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Shoppers Guide to Pesticides in Produce

FRESH N' CLEAN™ The Answer?

Washing your fruits and veggies with Fresh N’ Clean™ will remove these contaminants making them healthier to eat. Five portions of fruits and veggies each day are recommended for a healthy diet. Fruits and veggies washed with Fresh N’ Clean™ will taste better, last longer and be better for you.

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Why Should You Care About Pesticides?
There is growing consensus in the scientific community that small doses of pesticides and other chemicals can adversely affect people, especially during vulnerable periods of fetal development and childhood when exposures can have long lasting effects. Because the toxic effects of pesticides are worrisome, not well understood, or in some cases completely unstudied, shoppers are wise to minimize exposure to pesticides whenever possible.

What’s the Difference?
An EWG simulation of thousands of consumers eating high and low pesticide diets shows that people can lower their pesticide exposure by almost 90 percent by avoiding the top twelve most contaminated fruits and vegetables and eating the least contaminated instead. Eating the 12 most contaminated fruits and vegetables will expose a person to about 15 pesticides per day, on average. Eating the 12 least contaminated will expose a person to less than 2 pesticides per day. Less dramatic comparisons will produce less dramatic reductions, but without doubt using the Guide provides people with a way to make choices that lower pesticide exposure in the diet.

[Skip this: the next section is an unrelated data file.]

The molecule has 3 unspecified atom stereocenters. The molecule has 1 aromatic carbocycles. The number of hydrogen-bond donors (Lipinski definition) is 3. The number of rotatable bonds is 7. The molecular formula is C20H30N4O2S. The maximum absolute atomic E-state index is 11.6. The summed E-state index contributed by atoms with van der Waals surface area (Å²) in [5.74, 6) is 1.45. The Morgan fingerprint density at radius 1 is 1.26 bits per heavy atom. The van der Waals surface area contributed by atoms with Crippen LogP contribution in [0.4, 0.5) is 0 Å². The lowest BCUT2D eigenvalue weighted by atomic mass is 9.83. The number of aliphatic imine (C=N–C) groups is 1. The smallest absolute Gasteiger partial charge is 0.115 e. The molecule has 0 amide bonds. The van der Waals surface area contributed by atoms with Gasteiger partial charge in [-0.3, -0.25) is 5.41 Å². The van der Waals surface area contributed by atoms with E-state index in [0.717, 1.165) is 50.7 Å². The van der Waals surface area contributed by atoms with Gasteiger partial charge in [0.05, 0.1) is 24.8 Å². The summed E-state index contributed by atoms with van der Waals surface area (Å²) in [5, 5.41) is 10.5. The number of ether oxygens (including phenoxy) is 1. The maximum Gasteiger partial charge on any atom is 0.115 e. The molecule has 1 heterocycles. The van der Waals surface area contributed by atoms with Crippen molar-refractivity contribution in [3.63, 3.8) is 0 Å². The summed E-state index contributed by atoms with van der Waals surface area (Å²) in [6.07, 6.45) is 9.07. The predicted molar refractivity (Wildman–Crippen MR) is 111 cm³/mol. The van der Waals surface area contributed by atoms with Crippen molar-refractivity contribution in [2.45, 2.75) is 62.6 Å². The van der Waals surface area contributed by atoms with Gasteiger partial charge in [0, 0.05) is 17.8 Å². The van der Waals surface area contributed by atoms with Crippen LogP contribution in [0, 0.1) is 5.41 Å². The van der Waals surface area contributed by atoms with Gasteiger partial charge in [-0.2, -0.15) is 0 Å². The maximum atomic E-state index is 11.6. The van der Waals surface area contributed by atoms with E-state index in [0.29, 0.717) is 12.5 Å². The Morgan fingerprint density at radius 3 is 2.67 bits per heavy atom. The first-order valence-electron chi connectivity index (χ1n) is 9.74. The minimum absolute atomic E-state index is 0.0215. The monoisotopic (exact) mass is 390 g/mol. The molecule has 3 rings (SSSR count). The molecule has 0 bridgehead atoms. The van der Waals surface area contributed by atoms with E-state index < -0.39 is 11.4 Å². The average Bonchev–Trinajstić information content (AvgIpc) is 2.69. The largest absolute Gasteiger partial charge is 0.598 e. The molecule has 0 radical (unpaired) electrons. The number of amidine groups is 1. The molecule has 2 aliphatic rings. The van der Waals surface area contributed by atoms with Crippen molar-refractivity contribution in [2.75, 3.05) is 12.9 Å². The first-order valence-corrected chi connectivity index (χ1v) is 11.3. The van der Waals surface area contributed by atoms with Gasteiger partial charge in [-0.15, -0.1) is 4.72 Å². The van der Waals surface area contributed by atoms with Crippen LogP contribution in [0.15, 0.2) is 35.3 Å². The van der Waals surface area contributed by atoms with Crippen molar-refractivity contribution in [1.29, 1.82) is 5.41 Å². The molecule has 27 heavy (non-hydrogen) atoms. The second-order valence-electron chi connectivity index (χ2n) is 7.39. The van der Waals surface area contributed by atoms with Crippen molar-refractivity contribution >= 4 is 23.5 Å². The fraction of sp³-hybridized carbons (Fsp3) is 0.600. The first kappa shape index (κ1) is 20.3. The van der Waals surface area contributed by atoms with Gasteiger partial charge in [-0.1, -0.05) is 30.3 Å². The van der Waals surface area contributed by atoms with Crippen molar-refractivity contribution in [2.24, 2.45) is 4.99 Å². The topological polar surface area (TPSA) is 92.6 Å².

Will Washing and Peeling Help?
Nearly all of the data used to create these lists already considers how people typically wash and prepare produce (for example, apples are washed before testing, bananas are peeled). While washing and rinsing fresh produce may reduce levels of some pesticides, it does not eliminate them. Peeling also reduces exposures, but valuable nutrients often go down the drain with the peel. The best option is to eat a varied diet, wash all produce, and choose organic when possible to reduce exposure to potentially harmful chemicals.

How Was This Guide Developed?
The produce ranking was developed by analysts at the not-for-profit Environmental Working Group (EWG) based on the results of nearly 43,000 tests for pesticides on produce collected by the U.S. Department of Agriculture and the U.S. Food and Drug Administration between 2000 and 2004. A detailed description of the criteria used in developing the rankings as well as a full list of fresh fruits and vegetables that have been tested is available at www.foodnews.org.

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Download a copy or get more information:http://www.foodnews.org

 

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